The mean time interval between interventions 1 and 2 was 16 min (SD, 5), between 2 and 3 was 10 min (SD, 3), between 3 and 4 was 12 min (SD, 3), and between 4 and 5 was 10 min (SD, 2). The mean BIS at each study intervention point was held within two points of the lower limit of our target range (40) for the combined sample (table 3). There was no difference in BIS as a between-subjects factor when comparing the propofol and desflurane groups. There was no statistically significant change in either propofol infusion rate or end-tidal desflurane throughout the study (table 4). There was no statistically significant change in systolic or diastolic blood pressure throughout the intervention period in either the propofol or desflurane groups. There was no statistically significant difference in systolic blood pressure during the intervention period seen between the propofol and desflurane groups, but the diastolic blood pressure was consistently and significantly lower in the desflurane group when analyzed as a between-subjects factor (P = 0.001) (fig. 3). The mean difference seen in diastolic blood pressure throughout the intervention period was 11 mmHg. There was no significant variation in heart rate throughout the intervention period, but heart rate was consistently lower in the desflurane group, mean 77 (propofol) versus 65 (desflurane) beats/min (P = 0.002) (fig. 4). There was no significant difference in the number of patients receiving ephedrine as a bolus medication (8 [propofol] vs. 10 [desflurane]), the total number of doses (14 [propofol] vs. 18 [desflurane]), or the total dose (70 mg [propofol] vs. 90 mg [desflurane]), administered during the study period to each of the anesthetic groups when considered as entire groups. There was no significant difference in the number of patients receiving phenylephrine as a bolus medication (five in the propofol group and seven in the desflurane group within the intervention period). The total number of phenylephrine doses (17 vs. 31) and the total dose (1,000 vs. 1,800 mg) administered to each group throughout the study period were both significantly higher in the desflurane group (P < 0.01). No patient required phenylephrine by infusion. There was a statistically significant difference between hematocrit measured at set point 1 (median, 43; interquartile range, 38 to 46) and set point 5 (median, 41; interquartile range, 38 to 44; P = 0.001).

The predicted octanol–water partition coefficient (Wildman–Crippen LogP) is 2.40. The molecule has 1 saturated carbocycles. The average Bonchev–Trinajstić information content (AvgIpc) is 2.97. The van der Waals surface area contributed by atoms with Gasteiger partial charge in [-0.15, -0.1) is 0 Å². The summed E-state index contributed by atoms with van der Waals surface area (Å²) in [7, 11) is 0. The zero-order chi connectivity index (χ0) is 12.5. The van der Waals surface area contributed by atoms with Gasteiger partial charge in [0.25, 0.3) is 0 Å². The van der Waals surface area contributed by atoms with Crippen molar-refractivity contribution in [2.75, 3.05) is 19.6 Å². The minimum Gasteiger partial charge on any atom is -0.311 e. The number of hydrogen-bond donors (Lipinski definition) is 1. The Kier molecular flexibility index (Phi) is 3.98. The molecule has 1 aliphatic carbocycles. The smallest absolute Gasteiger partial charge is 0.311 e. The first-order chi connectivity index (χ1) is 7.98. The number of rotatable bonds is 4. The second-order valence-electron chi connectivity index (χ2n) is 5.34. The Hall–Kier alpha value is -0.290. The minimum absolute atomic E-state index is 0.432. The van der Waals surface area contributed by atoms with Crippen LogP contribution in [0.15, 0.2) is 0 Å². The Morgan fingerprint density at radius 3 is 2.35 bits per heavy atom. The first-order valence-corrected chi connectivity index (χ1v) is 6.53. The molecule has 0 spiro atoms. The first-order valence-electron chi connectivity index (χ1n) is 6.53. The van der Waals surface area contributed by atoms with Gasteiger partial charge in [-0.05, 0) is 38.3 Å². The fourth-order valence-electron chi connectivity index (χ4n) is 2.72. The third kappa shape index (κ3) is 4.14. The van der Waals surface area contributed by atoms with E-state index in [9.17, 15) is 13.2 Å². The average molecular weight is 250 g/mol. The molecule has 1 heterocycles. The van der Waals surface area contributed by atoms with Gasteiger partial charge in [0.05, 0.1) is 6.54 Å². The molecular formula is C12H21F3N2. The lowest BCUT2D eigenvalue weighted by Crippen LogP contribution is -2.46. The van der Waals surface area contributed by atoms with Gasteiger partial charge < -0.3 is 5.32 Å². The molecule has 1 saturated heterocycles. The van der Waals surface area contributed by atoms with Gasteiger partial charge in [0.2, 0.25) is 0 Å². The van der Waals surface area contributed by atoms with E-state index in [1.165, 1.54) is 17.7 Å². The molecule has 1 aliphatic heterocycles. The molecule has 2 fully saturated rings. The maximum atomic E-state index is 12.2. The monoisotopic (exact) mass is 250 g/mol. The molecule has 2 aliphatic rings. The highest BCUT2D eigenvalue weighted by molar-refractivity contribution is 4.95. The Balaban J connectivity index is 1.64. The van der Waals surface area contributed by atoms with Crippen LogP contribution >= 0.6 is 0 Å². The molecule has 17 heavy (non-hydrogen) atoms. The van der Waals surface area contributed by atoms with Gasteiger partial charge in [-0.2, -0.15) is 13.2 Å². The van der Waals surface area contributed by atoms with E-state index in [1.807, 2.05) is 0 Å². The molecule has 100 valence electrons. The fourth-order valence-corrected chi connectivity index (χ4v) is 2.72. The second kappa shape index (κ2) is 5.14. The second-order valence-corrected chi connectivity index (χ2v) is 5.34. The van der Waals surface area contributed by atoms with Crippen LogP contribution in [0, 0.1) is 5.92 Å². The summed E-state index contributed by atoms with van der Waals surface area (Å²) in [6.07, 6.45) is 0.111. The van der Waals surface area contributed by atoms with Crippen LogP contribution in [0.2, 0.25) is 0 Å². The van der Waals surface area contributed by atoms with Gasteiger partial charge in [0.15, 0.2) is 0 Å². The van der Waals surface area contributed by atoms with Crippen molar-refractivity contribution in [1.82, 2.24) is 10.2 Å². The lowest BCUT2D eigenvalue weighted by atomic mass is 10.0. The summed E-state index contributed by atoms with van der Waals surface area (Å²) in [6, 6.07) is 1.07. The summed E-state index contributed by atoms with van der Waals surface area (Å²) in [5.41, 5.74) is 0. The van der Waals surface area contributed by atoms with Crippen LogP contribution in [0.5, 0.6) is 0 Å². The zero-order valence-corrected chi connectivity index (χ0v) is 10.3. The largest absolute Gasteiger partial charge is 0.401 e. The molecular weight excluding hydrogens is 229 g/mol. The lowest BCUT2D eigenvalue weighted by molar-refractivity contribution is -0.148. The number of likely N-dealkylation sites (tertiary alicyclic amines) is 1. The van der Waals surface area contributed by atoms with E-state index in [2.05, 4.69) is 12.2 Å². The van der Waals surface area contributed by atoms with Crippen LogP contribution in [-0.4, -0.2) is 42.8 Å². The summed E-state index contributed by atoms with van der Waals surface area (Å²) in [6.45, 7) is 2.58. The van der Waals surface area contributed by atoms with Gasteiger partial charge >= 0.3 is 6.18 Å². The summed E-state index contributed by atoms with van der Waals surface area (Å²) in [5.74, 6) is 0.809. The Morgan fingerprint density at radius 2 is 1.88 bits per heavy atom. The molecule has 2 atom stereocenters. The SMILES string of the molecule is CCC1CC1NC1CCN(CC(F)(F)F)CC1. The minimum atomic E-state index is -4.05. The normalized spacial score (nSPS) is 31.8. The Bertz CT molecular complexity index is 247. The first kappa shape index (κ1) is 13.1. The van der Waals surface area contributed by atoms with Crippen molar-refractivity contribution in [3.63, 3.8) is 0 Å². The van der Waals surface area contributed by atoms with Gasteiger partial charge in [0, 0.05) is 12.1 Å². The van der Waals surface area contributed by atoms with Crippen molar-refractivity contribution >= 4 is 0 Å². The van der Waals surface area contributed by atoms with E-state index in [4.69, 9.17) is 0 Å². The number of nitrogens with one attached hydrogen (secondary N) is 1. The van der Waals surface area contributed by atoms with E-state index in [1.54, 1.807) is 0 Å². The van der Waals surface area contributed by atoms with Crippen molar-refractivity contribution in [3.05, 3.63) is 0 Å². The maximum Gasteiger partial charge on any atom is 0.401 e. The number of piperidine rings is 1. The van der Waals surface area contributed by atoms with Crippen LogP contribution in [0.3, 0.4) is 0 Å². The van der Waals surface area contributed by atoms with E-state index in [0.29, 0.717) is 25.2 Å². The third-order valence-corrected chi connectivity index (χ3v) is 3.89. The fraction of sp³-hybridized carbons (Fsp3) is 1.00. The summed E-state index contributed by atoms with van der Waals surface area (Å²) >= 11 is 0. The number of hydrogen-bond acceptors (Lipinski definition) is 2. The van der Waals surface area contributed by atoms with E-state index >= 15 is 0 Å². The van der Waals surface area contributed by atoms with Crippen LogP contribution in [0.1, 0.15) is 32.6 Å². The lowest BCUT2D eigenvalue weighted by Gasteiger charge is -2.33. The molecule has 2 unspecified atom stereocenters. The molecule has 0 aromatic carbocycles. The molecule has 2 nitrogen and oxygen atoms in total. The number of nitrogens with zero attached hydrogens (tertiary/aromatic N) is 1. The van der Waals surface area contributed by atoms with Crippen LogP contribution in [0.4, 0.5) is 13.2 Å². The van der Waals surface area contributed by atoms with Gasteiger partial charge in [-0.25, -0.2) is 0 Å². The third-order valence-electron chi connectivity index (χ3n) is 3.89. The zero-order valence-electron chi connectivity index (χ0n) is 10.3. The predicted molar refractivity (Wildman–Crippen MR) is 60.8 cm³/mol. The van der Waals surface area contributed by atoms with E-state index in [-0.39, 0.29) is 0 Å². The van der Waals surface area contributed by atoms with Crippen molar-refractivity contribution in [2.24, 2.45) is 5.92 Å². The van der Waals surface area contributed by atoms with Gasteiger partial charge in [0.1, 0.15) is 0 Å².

The misallocation carried the potential to impact the results of the secondary outcome; one patient in the propofol group was excluded from the sensitivity analysis of the remaining 55 patients (28 in the propofol group and 27 in the desflurane group). The analysis revealed no significant differences compared to the full study population. As in the complete cohort, the increase in Fio2 and PETco2 resulted in a significant increase in rSo2 (P < 0.001 for comparisons of each consecutive set point), which was independent of anesthetic choice (P = 0.513).